Last Friday afternoon we biked to Central Park to see the Shakespeare in the Ruins production of A Midsummer Night’s Dream. It was a beautiful day just perfect for an outdoor performance.
The actors used the Waddell Fountain as their stage. It was built in 1914 in memory of Emily Margaret Waddell by her husband Thomas. She had a stipulation in her will that if her husband wanted to keep her estate worth $56,000 than if he decided to marry again he would have to build a public fountain in Central Park in her memory using $10,000 of her estate. At the time that kind of money could have built you a beautiful home in Winnipeg.
The Waddell Fountain was patterned after one built in memory of Sir Walter Scott in Edinburgh.
Central Park was a good location to choose to stage the play since the area around the park is Winnipeg’s most densely populated neighborhood and is home to 70% of the refugees who move to the city.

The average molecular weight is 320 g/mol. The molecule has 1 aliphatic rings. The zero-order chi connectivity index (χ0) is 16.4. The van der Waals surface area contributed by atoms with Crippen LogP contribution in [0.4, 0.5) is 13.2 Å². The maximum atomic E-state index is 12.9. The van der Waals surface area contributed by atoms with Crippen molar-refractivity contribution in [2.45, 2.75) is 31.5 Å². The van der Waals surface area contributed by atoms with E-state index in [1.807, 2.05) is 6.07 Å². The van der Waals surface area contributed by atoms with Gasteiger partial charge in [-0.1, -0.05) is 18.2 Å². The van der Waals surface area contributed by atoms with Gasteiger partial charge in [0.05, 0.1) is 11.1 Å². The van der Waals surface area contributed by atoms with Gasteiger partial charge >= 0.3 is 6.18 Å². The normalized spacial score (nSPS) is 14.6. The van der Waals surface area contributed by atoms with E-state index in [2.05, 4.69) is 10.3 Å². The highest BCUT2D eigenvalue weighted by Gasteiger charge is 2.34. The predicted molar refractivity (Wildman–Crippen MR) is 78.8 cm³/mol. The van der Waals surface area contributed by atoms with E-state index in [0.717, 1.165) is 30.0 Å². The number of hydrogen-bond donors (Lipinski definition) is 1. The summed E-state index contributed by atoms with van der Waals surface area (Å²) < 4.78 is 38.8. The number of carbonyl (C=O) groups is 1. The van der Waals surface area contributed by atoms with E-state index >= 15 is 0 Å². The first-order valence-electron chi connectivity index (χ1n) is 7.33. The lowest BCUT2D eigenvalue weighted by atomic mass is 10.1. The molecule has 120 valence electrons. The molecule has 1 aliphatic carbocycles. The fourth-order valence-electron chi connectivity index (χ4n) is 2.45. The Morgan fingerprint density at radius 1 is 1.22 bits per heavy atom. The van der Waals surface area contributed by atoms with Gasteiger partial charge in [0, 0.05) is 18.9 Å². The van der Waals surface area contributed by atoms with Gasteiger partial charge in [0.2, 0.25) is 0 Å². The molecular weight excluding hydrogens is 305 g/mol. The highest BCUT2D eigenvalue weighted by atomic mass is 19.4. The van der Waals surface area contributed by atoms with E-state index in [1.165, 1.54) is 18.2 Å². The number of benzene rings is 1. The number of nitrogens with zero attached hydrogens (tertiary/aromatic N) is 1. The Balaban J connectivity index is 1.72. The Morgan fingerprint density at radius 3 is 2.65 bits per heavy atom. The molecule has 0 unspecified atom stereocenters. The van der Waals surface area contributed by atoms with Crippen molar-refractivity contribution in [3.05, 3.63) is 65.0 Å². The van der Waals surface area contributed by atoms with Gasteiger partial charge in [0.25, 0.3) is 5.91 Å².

The actors had their work cut out for them trying to project their voices above fire trucks, police sirens and a soccer game in full swing just beside them.
Then this little girl in pink strolled up on the stage and placing her hands on her hips made it clear she wasn’t going anywhere. The talented actors had to incorporate her into the script and work around her, which they did with gracious humour.
These kids were playing soccer but became so intrigued by what was happening onstage they left their game to take a look. Several kids were called up from the audience to take on certain roles. This young man played The Wall and did a great job.
Although they presented a shortened version of the play it still took about 85 minutes or so to sort out the mixed up lovers and get everything in place for the happy ending.
I’ve seen A Midsummer Night’s Dream many times but never on a midsummer afternoon in the middle of Winnipeg. It was a unique and enjoyable experience.
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